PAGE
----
Believing the Bible is not just an intellectual exercise; it is that because the deep things of God will cause us to think and ponder and wonder at the greatness of it all. But believing the Bible is, at its essence, choosing to believe God. Abraham believed God, and God reckoned it as righteousness. He asks of us one thing—to take Him at His Word. All else He has done for us. Why is it that so many want to detract from that word, saying that it is not true, or it is a myth that we have to search behind to find what God is really saying to us? The Word, the One that He sent, the One who has spoken to us, and who also said, “the Scripture cannot be broken”, He it is who spoke through the prophets and in the psalms. He it is who proclaims Himself, and it is but my duty to simply believe.
“Oh,” you say, “I wish you had chosen another example. Choosing creation is the one thing I am uncomfortable with, and I am not sure I can cast reason out the window to believe in some wild fairy tale.” But is it not exactly there that we meet God? Can you tell me how Jesus walked on water? Can you tell me how He made the lame to walk, or the blind to see? You see, if you give up believing in Creation, saying that it must have happened through time and chance and God was behind it all, then mustn’t you also give up the walking on the water? Or is your understanding better there? Is it any harder to believe God did one thing but not another? Three times the voice of the Father spoke out of heaven testifying of His Son, and we are told the heavy curtain in the holy of holies was rent from top to bottom when the Savior died. Are we to believe that God can intercede in small things only? Why do we so readily believe in the voice of the Father, and the power of God in rending the curtain, but we are afraid to believe that He created the world, indeed the universe, in six days? I am afraid that is the unrealized position of men who try to gainsay what God has told us. Our God is not a small God, and it is time that we stopped treating Him as such.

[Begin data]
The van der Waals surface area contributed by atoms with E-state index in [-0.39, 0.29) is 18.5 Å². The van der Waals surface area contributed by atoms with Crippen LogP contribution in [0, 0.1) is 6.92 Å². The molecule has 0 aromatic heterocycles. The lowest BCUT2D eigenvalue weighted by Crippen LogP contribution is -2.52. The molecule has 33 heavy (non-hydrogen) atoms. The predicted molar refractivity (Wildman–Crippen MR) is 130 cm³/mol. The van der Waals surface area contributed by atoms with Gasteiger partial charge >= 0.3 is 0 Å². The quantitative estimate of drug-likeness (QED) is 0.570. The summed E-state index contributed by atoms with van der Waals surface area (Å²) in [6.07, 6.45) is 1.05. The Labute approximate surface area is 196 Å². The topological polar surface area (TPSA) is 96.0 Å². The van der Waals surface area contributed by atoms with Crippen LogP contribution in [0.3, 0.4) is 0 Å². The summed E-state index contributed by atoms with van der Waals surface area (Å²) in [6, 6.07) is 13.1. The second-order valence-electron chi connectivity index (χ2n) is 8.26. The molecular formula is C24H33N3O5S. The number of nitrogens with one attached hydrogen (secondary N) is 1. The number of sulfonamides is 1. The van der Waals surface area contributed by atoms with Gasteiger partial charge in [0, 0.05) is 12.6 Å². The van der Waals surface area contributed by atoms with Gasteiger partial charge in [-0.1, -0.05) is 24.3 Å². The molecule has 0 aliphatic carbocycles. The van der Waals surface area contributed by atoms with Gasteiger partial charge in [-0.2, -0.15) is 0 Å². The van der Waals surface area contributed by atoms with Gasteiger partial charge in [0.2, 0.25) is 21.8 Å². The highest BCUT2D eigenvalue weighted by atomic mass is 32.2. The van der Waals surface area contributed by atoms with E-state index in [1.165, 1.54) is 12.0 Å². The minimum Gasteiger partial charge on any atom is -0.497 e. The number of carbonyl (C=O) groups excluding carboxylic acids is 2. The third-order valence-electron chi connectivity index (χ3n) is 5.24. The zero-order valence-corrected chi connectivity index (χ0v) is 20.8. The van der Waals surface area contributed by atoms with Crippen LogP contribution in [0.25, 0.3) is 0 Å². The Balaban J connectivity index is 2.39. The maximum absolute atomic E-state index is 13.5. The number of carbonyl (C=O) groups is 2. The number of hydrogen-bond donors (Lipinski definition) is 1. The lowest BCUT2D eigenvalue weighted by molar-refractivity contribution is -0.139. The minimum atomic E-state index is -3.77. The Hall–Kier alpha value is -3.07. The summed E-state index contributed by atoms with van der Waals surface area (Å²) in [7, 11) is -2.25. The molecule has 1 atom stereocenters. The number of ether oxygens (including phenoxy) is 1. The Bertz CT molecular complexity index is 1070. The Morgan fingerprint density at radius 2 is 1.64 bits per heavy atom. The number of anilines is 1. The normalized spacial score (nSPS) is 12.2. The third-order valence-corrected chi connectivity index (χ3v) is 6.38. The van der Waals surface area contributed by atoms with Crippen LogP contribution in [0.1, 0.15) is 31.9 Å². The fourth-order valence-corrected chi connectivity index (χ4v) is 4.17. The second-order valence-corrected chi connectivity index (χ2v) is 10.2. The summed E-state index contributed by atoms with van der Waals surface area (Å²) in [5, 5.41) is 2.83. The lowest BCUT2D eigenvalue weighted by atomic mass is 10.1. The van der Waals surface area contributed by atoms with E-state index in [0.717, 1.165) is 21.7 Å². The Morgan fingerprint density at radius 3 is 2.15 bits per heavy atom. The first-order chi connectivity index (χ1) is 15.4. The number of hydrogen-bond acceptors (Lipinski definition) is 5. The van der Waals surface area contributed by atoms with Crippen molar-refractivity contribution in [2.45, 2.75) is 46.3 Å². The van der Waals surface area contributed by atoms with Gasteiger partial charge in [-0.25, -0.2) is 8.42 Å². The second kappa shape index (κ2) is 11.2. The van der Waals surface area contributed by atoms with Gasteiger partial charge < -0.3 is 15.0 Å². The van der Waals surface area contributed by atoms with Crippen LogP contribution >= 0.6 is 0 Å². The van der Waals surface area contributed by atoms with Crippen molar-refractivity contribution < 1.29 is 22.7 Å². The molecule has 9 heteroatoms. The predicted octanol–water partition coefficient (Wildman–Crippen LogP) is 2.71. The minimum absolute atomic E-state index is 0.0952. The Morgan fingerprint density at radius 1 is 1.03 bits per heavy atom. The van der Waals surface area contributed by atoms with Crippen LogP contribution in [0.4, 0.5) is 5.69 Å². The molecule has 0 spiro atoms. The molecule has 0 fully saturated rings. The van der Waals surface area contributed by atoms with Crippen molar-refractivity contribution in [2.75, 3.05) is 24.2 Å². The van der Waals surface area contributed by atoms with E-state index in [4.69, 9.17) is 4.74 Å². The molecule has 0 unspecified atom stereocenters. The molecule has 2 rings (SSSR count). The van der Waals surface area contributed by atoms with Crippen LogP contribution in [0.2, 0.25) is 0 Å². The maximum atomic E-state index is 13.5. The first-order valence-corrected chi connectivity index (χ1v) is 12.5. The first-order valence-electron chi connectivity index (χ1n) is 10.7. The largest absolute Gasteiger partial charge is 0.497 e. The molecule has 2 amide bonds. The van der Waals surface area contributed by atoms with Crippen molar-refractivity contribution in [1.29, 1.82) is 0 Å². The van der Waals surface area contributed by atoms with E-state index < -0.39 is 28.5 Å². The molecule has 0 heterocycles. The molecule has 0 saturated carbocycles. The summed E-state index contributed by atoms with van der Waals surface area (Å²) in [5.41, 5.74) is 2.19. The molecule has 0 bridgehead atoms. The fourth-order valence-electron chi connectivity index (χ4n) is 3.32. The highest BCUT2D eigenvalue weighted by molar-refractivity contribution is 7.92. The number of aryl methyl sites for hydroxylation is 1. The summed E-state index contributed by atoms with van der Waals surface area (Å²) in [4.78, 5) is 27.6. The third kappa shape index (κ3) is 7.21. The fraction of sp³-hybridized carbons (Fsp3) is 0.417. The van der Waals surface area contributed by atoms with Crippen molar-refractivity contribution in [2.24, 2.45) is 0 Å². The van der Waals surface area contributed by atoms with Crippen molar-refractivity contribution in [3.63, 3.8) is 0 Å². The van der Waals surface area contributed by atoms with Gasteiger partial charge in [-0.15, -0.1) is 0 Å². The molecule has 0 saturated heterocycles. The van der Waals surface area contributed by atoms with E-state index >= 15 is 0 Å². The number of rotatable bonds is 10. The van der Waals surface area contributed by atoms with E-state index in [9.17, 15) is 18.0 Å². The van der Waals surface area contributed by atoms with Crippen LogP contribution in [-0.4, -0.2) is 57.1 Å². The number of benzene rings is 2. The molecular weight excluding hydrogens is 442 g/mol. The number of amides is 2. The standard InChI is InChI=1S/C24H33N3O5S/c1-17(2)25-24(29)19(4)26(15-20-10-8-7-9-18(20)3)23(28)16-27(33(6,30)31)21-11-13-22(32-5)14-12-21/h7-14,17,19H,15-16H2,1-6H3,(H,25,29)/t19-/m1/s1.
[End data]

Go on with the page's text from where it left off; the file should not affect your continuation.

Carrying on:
God does not ask me to suspend my thinking; rather my meditations are upon Him day and night, and my understanding of Him grows and increases as I walk next to Him. But He does ask that I simply believe. A great man of God long ago noted that “when the simple sense (of the Bible) makes the best sense, seek no other sense.” Tozer says it this way, “True faith rests upon the character of God and asks no further proof than the moral perfections of the One who cannot lie. It is enough that God said it, and if the statement should contradict every one of the five senses and all the conclusions of logic as well, still the believer continues to believe. "Let God be true, but every man a liar," is the language of true faith.”
The believer who comes part way is just that, a part way believer. The gospel terms him a milk drinker, and not at all ready for meat. To come all the way I should say, “Thou alone knowest, oh God!” To come to the Word of God knowing it is through His Word that I will be fed is my only path to the meat of the Word. Come to the Word, willing to believe, and pray to God that you might have eyes to see and ears to hear that you may grow thereby.